Talia Levy

September 2, 2023

saying thank you & i'm sorry

I try to be specific in my “thank you’s” and “I’m sorry’s” as much as possible. Doing so, makes the other person feel important and paid attention to, and my words become more powerful.

An “I’m sorry” or a “thank you” can be genuine, yes. But it can also sound very generic. It sounds more easily faked and as if less thought were put into it. Think about how much nicer it is to receive an “I’m sorry for etc. etc.”, as opposed to just a simple “I’m sorry”.

Apologizing in specifics better shows that the person isn’t saying it just to say it, because they can state specifically what they’re sorry for.

Generic: “I’m sorry.”

Specific: “I’m sorry for showing up late to your birthday party.”

Bonus: Add that you understand how it could have hurt their feelings/been not preferable. “I’m sorry for showing up late to your birthday party. I understand how you would have felt as if I didn’t care.”

When it comes to showing gratitude, I almost don’t want to write generic thank you cards anymore because I’ve experienced how powerful it is to write what specifically I’m thankful for, as it comes to someone or something they did. I feel like it clicks more in the person’s mind as they’re reading it, and they’re probably more likely to keep the card. It becomes more meaningful to them.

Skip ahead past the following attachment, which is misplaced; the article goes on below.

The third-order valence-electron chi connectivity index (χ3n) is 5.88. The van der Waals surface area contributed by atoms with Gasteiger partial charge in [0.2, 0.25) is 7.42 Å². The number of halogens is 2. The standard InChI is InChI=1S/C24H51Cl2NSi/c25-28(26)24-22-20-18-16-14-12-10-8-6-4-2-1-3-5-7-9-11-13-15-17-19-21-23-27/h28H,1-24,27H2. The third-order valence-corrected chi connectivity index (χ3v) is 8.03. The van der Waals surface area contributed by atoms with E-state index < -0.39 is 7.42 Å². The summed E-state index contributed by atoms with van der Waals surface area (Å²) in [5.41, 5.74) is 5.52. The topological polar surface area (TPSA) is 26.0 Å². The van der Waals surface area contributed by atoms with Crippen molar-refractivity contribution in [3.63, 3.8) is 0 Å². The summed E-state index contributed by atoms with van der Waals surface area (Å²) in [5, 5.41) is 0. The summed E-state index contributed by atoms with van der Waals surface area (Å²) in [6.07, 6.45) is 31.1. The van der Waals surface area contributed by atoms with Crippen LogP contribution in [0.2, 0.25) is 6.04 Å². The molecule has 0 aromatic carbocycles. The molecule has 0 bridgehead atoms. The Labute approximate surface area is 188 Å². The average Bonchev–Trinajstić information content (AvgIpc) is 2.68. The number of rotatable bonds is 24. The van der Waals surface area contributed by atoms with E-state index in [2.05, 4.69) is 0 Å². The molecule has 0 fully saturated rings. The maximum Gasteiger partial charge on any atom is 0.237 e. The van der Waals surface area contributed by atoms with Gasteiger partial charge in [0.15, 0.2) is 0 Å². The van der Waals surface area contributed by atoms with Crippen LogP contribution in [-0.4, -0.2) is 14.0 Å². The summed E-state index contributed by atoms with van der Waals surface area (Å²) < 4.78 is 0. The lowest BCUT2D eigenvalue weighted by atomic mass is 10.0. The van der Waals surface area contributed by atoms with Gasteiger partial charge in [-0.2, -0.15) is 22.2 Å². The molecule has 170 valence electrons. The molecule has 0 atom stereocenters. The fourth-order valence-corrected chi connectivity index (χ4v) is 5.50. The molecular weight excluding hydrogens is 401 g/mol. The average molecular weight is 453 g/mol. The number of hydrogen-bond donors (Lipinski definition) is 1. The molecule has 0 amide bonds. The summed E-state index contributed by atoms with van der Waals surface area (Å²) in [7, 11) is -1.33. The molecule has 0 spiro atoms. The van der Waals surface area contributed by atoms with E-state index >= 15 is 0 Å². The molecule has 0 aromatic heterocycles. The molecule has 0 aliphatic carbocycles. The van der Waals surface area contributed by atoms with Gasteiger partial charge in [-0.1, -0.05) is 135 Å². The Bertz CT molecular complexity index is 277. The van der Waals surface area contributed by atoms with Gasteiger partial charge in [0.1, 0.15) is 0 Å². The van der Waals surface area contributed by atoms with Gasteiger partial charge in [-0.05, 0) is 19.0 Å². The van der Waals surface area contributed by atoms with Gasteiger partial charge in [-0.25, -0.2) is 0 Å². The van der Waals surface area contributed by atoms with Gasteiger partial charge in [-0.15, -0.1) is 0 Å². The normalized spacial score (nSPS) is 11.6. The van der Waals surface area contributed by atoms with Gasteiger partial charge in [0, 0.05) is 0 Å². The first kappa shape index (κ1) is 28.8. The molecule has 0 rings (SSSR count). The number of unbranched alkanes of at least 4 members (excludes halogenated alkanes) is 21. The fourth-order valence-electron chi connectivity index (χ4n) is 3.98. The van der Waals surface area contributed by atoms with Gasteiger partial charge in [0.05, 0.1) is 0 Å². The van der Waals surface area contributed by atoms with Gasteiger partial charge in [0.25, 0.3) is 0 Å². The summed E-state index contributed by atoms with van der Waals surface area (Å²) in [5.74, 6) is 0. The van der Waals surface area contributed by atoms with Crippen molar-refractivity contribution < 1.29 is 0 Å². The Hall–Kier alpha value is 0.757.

Generic written thank you’s are basically glorified store-bought cards. Which again, are a nice gesture, but don’t feel as personal.

Generic: “Thank you.”

Specific: “Thank you for cooking dinner.”

Bonus: Add that you appreciate/recognize the time or effort it took for them to do said thing. It’s somewhat implied in a thank you and is like an extension of one, but can be nice to state separately sometimes, for added recognition. “Thank you for cooking dinner. I appreciate the time you spend every day making sure we eat healthily.”

(And all of this information goes for voicing your appreciation too, not just written cards.)

When you get a thank you for something in specific, it feels very special. The more detailed, the nicer it can sound. Because it’s like wow you really noticed/remembered that I did that?

It feels like you’re truly paying attention to that person and are grateful for the things they do; it shows why they’re important in your life. Making people feel important is a wonderful thing, so thanking in specifics definitely has that valuable effect.

About Talia Levy

i write about relationships, self-help, & other random reflections i have. new posts every sunday.